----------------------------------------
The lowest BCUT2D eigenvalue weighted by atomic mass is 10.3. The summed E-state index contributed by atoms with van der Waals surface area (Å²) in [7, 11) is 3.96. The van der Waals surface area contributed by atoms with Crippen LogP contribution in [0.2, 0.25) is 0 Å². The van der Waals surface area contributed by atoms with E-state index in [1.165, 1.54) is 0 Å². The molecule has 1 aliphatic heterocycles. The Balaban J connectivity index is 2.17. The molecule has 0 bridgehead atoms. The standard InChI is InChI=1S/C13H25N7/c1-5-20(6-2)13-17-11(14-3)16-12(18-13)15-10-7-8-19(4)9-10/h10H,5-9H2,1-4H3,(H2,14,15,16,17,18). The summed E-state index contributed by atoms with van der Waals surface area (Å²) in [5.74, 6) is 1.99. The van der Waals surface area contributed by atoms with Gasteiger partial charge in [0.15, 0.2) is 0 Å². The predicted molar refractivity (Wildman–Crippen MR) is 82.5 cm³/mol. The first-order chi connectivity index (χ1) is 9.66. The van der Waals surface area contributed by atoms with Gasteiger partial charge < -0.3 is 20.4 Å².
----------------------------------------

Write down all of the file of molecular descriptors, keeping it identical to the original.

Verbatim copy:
The lowest BCUT2D eigenvalue weighted by atomic mass is 10.3. The summed E-state index contributed by atoms with van der Waals surface area (Å²) in [7, 11) is 3.96. The van der Waals surface area contributed by atoms with Crippen LogP contribution in [0.2, 0.25) is 0 Å². The van der Waals surface area contributed by atoms with E-state index in [1.165, 1.54) is 0 Å². The molecule has 1 aliphatic heterocycles. The Balaban J connectivity index is 2.17. The molecule has 0 bridgehead atoms. The standard InChI is InChI=1S/C13H25N7/c1-5-20(6-2)13-17-11(14-3)16-12(18-13)15-10-7-8-19(4)9-10/h10H,5-9H2,1-4H3,(H2,14,15,16,17,18). The summed E-state index contributed by atoms with van der Waals surface area (Å²) in [5.74, 6) is 1.99. The van der Waals surface area contributed by atoms with Gasteiger partial charge in [0.15, 0.2) is 0 Å². The predicted molar refractivity (Wildman–Crippen MR) is 82.5 cm³/mol. The first-order chi connectivity index (χ1) is 9.66. The van der Waals surface area contributed by atoms with Gasteiger partial charge < -0.3 is 20.4 Å².